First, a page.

Let the Body Move

Researchers have found that sitting causes changes in the body that are linked to inflammation and 35 chronic diseases like heart disease, cancer and diabetes. Various studies have shown that even regular exercise won’t compensate for the negative impact that sitting has on your health. Sitting for more than an hour causes calories to be sent to fat storage instead of to muscles (the enzyme that burns fat – called Lipoprotein Lipase- decreases by 90%). Sitting also decreases circulation, increases inflammation, causes fatigue, and affects mood.

Most Americans have a sedentary lifestyle and are in a seated position for most of their day: during their commute, at work, when they eat, as well as when they watch TV. Prolonged sitting can lead to neck and back pain. When we sit, we tend to slouch and slouching loads the lumbar discs and shortens the hamstring and hip muscles. It’s no wonder that 80% of Americans have suffered from low back pain. Sitting also causes people to hunch over their computers which strains the neck, shoulders, and spine, leading to chronic pain. I see many patients with neck and back pain that is caused by sitting too long for too many years in front of a computer.

The solution is to stand up more during the day, or better yet, move around. It’s actually more about moving than standing. People who are on their feet at work for more than 2 hours a day have a decreased risk of developing chronic diseases. Standing requires activation of the leg and core muscles. These are the large muscles in the body that have high metabolic demands. This is the same reason that you burn more calories when you do a lower body workout than an upper body one. Standing substantially increases circulation and decreases inflammation compared to sitting. At the end of the day, people who stand and move around have more energy, feel less fatigues, and are in better mood compared to people who sit.

A recommended daily formula at work is to sit for 20 minutes, stand for 8, and walk around for 2. One way to achieve this would be to purchase a sit-stand desk (as opposed to a standing only desk). It allows you to change positions from sitting to standing throughout the day. If you purchase one of these desks, please remember to slowly ease into standing. If you’ve spent years sitting all day at work, your leg and core muscles are not conditioned for you to stand up all day. I’ve had many patients get a standing desk and quickly develop pain in their feet, knees, or low back because they went from sitting all day to standing all day. Avoid these issues by slowly increasing the amount of time that you stand. Start small. You may be surprised. If you start to feel any discomfort, you may want to get an anti-fatigue mat to stand on because it is much gentler on the feet and knees.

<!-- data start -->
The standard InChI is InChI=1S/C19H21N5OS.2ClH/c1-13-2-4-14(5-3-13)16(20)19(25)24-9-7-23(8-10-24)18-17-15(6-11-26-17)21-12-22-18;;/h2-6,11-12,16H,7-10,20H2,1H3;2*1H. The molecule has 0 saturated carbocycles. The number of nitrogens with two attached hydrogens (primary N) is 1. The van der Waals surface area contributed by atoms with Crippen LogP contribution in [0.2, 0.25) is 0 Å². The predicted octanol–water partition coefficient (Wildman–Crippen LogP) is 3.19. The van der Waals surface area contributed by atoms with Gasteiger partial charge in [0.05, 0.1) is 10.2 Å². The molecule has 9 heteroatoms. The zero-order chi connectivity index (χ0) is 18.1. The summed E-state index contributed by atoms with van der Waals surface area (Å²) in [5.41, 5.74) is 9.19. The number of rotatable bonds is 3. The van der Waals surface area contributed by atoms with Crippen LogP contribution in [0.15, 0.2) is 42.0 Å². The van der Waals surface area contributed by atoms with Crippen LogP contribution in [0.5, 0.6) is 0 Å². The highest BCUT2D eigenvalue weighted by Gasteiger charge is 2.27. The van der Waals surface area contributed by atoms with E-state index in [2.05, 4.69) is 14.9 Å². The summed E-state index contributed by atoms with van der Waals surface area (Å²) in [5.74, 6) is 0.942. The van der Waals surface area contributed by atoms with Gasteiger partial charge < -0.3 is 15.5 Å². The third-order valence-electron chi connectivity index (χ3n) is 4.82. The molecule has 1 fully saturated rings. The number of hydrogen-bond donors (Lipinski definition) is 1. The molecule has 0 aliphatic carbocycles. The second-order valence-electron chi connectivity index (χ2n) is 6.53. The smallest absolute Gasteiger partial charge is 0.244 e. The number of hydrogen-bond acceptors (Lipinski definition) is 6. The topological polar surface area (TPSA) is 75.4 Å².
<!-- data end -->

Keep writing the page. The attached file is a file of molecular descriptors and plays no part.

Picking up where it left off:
It’s important to remember to move around at a standing desk – and not to just stand still all day. Too much standing in one place for a prolonged time can actually also contribute to joint pain and vascular issues such as varicose veins, so remember to sway, rock back and forth, and stretch if you are unable to sit. You may want to put something on the floor like a small stool so that you can perch one foot at a time on it. Whatever you do, don’t wear high heels when you’re at a standing desk. Comfortable shoes are key.

I think that in the future, most offices will have sit-stand desks to improve their employees health, energy, and productivity. Many people currently don’t have a standing desk option yet at their workplace. In this case, there are many solutions. You could take regular breaks by setting an alarm. Experts recommend standing up or moving around every 20-30 minutes. At the minimum, move from a seated position every hour (remember: after one hour your body sends calories to fat storage). Other ideas are to stand up when on the phone, drink more water so you have to take more bathroom breaks, and stand up during meetings. Take a walk at lunch. Even a short walk, or climbing a few sets of steps is helpful.

Some people make an agreement with colleagues that they’ll stand when they are having one on one meetings. Another option is to place a copier farther away from your desk so you actually have to walk around more. If you’re confined to a chair, an excellent option is to purchase an inflatable seated disc that you place on your chair. It allows similar movement to sitting on a large exercise ball, but the movement is subtler and is much more manageable than an exercise ball. Perform simple exercises in your seat such as rocking your pelvis front to back, side to side, and around in a circular, clock like motion. If all else fails, fidget. People who fidget burn several hundred more calories than those who don’t. Let the body move.